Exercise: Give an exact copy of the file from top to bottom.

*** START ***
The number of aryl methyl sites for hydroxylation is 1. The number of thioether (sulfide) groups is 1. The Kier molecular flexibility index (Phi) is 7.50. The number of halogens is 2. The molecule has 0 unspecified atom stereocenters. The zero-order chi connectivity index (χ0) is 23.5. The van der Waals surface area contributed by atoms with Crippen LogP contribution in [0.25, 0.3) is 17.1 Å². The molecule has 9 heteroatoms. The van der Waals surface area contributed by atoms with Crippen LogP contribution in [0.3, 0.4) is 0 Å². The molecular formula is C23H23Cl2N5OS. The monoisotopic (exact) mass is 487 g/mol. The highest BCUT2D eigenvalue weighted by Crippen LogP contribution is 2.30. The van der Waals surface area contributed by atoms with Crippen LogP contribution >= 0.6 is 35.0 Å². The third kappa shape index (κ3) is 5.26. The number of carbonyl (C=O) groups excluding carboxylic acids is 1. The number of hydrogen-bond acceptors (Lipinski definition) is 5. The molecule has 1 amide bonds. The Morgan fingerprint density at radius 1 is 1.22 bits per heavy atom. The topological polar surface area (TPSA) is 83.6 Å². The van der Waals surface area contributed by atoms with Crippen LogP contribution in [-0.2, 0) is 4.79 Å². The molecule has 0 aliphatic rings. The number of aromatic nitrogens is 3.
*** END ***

The number of aryl methyl sites for hydroxylation is 1. The number of thioether (sulfide) groups is 1. The Kier molecular flexibility index (Phi) is 7.50. The number of halogens is 2. The molecule has 0 unspecified atom stereocenters. The zero-order chi connectivity index (χ0) is 23.5. The van der Waals surface area contributed by atoms with Crippen LogP contribution in [0.25, 0.3) is 17.1 Å². The molecule has 9 heteroatoms. The van der Waals surface area contributed by atoms with Crippen LogP contribution in [0.3, 0.4) is 0 Å². The molecular formula is C23H23Cl2N5OS. The monoisotopic (exact) mass is 487 g/mol. The highest BCUT2D eigenvalue weighted by Crippen LogP contribution is 2.30. The van der Waals surface area contributed by atoms with Crippen LogP contribution >= 0.6 is 35.0 Å². The third kappa shape index (κ3) is 5.26. The number of carbonyl (C=O) groups excluding carboxylic acids is 1. The number of hydrogen-bond acceptors (Lipinski definition) is 5. The molecule has 1 amide bonds. The Morgan fingerprint density at radius 1 is 1.22 bits per heavy atom. The topological polar surface area (TPSA) is 83.6 Å². The van der Waals surface area contributed by atoms with Crippen LogP contribution in [-0.2, 0) is 4.79 Å². The molecule has 0 aliphatic rings. The number of aromatic nitrogens is 3.